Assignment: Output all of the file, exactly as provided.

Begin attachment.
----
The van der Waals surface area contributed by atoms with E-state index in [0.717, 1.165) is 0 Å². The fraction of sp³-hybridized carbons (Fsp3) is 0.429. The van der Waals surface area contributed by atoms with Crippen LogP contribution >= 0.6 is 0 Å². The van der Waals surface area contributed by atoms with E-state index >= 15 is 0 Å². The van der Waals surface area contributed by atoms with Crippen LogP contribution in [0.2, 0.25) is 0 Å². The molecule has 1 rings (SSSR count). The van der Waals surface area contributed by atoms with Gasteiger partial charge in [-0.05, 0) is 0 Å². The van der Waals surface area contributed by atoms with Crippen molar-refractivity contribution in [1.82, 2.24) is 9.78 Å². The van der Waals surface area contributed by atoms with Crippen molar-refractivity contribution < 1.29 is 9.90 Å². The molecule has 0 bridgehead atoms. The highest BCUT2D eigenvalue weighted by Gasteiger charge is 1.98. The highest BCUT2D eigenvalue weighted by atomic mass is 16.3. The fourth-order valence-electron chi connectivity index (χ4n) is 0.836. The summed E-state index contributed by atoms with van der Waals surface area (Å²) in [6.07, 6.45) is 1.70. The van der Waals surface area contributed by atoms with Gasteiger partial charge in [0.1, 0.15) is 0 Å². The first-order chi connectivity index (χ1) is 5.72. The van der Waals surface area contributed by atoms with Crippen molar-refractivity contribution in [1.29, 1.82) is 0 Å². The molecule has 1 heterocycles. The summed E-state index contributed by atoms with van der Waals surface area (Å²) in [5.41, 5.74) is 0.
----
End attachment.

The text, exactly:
The van der Waals surface area contributed by atoms with E-state index in [0.717, 1.165) is 0 Å². The fraction of sp³-hybridized carbons (Fsp3) is 0.429. The van der Waals surface area contributed by atoms with Crippen LogP contribution >= 0.6 is 0 Å². The van der Waals surface area contributed by atoms with E-state index >= 15 is 0 Å². The van der Waals surface area contributed by atoms with Crippen LogP contribution in [0.2, 0.25) is 0 Å². The molecule has 1 rings (SSSR count). The van der Waals surface area contributed by atoms with Gasteiger partial charge in [-0.05, 0) is 0 Å². The van der Waals surface area contributed by atoms with Crippen molar-refractivity contribution in [1.82, 2.24) is 9.78 Å². The van der Waals surface area contributed by atoms with Crippen molar-refractivity contribution < 1.29 is 9.90 Å². The molecule has 0 bridgehead atoms. The highest BCUT2D eigenvalue weighted by Gasteiger charge is 1.98. The highest BCUT2D eigenvalue weighted by atomic mass is 16.3. The fourth-order valence-electron chi connectivity index (χ4n) is 0.836. The summed E-state index contributed by atoms with van der Waals surface area (Å²) in [6.07, 6.45) is 1.70. The van der Waals surface area contributed by atoms with Gasteiger partial charge in [0.1, 0.15) is 0 Å². The first-order chi connectivity index (χ1) is 5.72. The van der Waals surface area contributed by atoms with Crippen molar-refractivity contribution in [1.29, 1.82) is 0 Å². The molecule has 1 heterocycles. The summed E-state index contributed by atoms with van der Waals surface area (Å²) in [5.41, 5.74) is 0.